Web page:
About this season
But it were a lot of front pages. The first time he made headlines was in 1973, in a local newspaper. Already then they called him the youngest kart-driver of the Federal Republic of Germany and heaped superlatives and records upon him.
Michael’s father Rolf modified the young boy’s pedal kart by adding a small motorcycle engine. He was only four years old and turned the car park of the kart-track in Kerpen into a very dangerous area. Finally a lamp post stopped the young wild one and his father realised: that is too dangerous. It was time to exchange the car park for a race track. Michael became a member of the “Kartclub Rennsportfreunde Graf Berghe von Trips”. While Michael was driving his kart, father Rolf was looking after the track and his mother Elisabeth was supplying the hungry kart-driver with sausages and chips.
Michael could not afford new tyres and professional karts. He used discarded tyres of his wealthier competitors, screwed them on his kart and won nevertheless. He preferred to drive in the rain. On the one hand because most of the time there is nobody else on the track but him and on the other hand because then the equipment does not play such a big role. And of course he liked the sliding and drifting on a wet track.
He won his first race at the age of five – the trophy was a piston screwed on a piece of wood. The design of some of the F1 trophies was not much better … One year later, at the age of six, Schumacher won his first club championship. 1984 and 1985 he won the German Junior Kart Championship and became second in the world championship. 1986 was his first senior year and he became third. One year after that he could call himself kart champion.
Michael only managed to get so far because he had a lot of sponsors, friends and helpers. Extraordinary talent is not enough in the motor sport business but in Michael’s case it was rewarded with deserved support. Quite early the carpet and wallpaper dealer Gerhard Noack took notice of Michael. He was thrilled by the skills of the young boy and got him his first real race-kart. Jürgen Dilk also took a part in the development of Michael’s career. He organised money from sponsors and was the chauffeur. Together with Dilk’s son they drove from one race to the next one, most of the time Michael won. “It was a wonderful time“, Michael remembers, “driving in the camper from race to race.”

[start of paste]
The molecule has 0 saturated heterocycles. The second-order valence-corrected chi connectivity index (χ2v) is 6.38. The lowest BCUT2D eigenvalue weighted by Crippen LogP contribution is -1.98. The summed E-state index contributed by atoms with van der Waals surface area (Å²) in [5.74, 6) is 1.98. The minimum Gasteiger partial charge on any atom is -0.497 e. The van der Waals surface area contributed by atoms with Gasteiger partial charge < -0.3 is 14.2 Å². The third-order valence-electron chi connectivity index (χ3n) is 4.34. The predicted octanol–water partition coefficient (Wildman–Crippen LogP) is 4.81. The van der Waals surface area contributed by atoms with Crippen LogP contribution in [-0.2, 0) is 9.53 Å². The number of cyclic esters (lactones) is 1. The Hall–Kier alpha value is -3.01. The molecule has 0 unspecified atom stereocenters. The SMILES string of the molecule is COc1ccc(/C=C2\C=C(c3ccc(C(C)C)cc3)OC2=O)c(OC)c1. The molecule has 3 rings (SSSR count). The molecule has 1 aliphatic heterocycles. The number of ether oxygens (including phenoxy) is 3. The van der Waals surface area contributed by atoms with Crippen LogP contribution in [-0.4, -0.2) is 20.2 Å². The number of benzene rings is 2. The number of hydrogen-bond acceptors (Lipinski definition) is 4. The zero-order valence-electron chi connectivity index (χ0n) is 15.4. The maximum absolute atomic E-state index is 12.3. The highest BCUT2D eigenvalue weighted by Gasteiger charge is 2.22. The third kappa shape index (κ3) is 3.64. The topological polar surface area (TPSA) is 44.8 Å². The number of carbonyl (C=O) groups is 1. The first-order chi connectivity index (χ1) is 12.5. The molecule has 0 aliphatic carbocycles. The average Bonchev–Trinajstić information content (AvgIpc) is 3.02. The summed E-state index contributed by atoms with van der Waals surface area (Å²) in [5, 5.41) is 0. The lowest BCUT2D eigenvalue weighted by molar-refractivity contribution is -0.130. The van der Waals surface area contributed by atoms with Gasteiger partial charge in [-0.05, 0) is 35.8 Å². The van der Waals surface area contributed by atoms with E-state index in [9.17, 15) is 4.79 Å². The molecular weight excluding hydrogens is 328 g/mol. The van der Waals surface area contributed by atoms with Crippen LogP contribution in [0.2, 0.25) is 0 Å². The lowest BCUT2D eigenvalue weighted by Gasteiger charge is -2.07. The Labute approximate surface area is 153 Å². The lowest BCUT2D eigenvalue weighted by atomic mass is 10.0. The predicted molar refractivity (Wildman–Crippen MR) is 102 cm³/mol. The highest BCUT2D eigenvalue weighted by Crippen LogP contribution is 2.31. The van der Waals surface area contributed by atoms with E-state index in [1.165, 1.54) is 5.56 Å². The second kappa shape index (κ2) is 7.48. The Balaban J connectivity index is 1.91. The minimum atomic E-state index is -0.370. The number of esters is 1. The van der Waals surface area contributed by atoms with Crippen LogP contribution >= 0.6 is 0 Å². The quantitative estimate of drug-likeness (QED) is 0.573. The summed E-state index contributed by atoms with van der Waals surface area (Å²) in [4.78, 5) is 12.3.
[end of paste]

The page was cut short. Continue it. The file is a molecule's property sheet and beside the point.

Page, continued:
But also that time ended and the next step followed: karts turned into race cars. 1988 Michael competed in two series. In the Formula König he won nine out of ten races and snatched the title. In the Formula Ford he only managed to drive 8 out of 12 races but in the end he still became second.
But much more important: During that time Willi Weber took notice of Michael. He observed the young Formula pilot during a wet race in Salzburg and two other races. The Formula 3 team principle was thrilled about Michaels ability to figure out the racing line and drive it, lap after lap after lap. The rest is history: a Formula 3 testing session at the Nürburgring and then he signed with Willi Webber’s WTS Formula 3 team.
Michael never forgot where he came from. After his second Formula 1 world championship title with Ferrari in the year 2001 he took part in the last race of the season of the Super A world-championship at his home circuit in Kerpen-Manheim. He rearranged his training sessions and lost 4 kilos – he did not want to be at a disadvantage with the young kart drivers. But the driving force was fun – on and off the track.
“I love working on the karts“, he said. “In Formula 1 everything is done by the mechanics. They take care of everything but here you can still do it yourself.” He also loved to work on the kart of his brother Ralf, even as a world champion, which he proved at Felipe Massa’s kart race in Florianopolis in the first year after his Formula 1 retirement. Michael did not leave anything to chance, took care of every minor detail, he even took tools from the mechanics in order to check the tyre pressure…
“That is my world“, said Michael. “It is part of my natural rhythm, my childhood and I have only good memories about that time. Every time I see a kart I react instinctively. I am convinced: If I had not become a Formula 1 driver, I would have driven or lent karts. I would not have become as rich as I am now but certainly as happy.”
Courtesy by motorsport-magazin.com